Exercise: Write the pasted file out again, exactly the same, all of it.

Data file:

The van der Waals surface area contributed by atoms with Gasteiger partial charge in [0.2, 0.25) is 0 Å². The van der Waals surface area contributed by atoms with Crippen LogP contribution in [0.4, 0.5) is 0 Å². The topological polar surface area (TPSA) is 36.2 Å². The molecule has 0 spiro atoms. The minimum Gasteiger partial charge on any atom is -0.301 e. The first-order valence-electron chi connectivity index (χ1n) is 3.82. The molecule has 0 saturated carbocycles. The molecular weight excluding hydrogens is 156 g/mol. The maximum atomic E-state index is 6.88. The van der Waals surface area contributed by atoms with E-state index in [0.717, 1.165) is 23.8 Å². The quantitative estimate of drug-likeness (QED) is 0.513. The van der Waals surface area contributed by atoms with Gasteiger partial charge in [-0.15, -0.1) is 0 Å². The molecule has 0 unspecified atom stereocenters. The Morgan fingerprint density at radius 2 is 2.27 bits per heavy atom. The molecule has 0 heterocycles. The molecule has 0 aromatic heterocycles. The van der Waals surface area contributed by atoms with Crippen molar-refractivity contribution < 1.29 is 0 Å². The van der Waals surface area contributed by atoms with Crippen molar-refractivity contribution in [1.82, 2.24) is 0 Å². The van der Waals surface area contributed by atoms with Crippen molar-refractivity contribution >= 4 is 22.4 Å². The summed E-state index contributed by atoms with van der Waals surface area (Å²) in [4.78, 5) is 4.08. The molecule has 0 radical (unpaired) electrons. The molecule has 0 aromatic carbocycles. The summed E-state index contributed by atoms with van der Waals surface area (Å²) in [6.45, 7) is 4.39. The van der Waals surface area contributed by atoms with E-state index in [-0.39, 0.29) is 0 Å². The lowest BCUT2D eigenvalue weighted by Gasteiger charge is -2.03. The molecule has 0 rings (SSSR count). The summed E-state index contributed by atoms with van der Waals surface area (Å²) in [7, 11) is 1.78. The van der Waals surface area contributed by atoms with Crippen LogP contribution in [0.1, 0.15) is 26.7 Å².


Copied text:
The van der Waals surface area contributed by atoms with Gasteiger partial charge in [0.2, 0.25) is 0 Å². The van der Waals surface area contributed by atoms with Crippen LogP contribution in [0.4, 0.5) is 0 Å². The topological polar surface area (TPSA) is 36.2 Å². The molecule has 0 spiro atoms. The minimum Gasteiger partial charge on any atom is -0.301 e. The first-order valence-electron chi connectivity index (χ1n) is 3.82. The molecule has 0 saturated carbocycles. The molecular weight excluding hydrogens is 156 g/mol. The maximum atomic E-state index is 6.88. The van der Waals surface area contributed by atoms with E-state index in [0.717, 1.165) is 23.8 Å². The quantitative estimate of drug-likeness (QED) is 0.513. The van der Waals surface area contributed by atoms with Gasteiger partial charge in [-0.15, -0.1) is 0 Å². The molecule has 0 unspecified atom stereocenters. The Morgan fingerprint density at radius 2 is 2.27 bits per heavy atom. The molecule has 0 heterocycles. The molecule has 0 aromatic heterocycles. The van der Waals surface area contributed by atoms with Crippen molar-refractivity contribution < 1.29 is 0 Å². The van der Waals surface area contributed by atoms with Crippen molar-refractivity contribution in [1.82, 2.24) is 0 Å². The van der Waals surface area contributed by atoms with Crippen molar-refractivity contribution >= 4 is 22.4 Å². The summed E-state index contributed by atoms with van der Waals surface area (Å²) in [4.78, 5) is 4.08. The molecule has 0 radical (unpaired) electrons. The molecule has 0 aromatic carbocycles. The summed E-state index contributed by atoms with van der Waals surface area (Å²) in [6.45, 7) is 4.39. The van der Waals surface area contributed by atoms with E-state index in [-0.39, 0.29) is 0 Å². The lowest BCUT2D eigenvalue weighted by Gasteiger charge is -2.03. The molecule has 0 rings (SSSR count). The summed E-state index contributed by atoms with van der Waals surface area (Å²) in [7, 11) is 1.78. The van der Waals surface area contributed by atoms with Crippen LogP contribution in [0.1, 0.15) is 26.7 Å².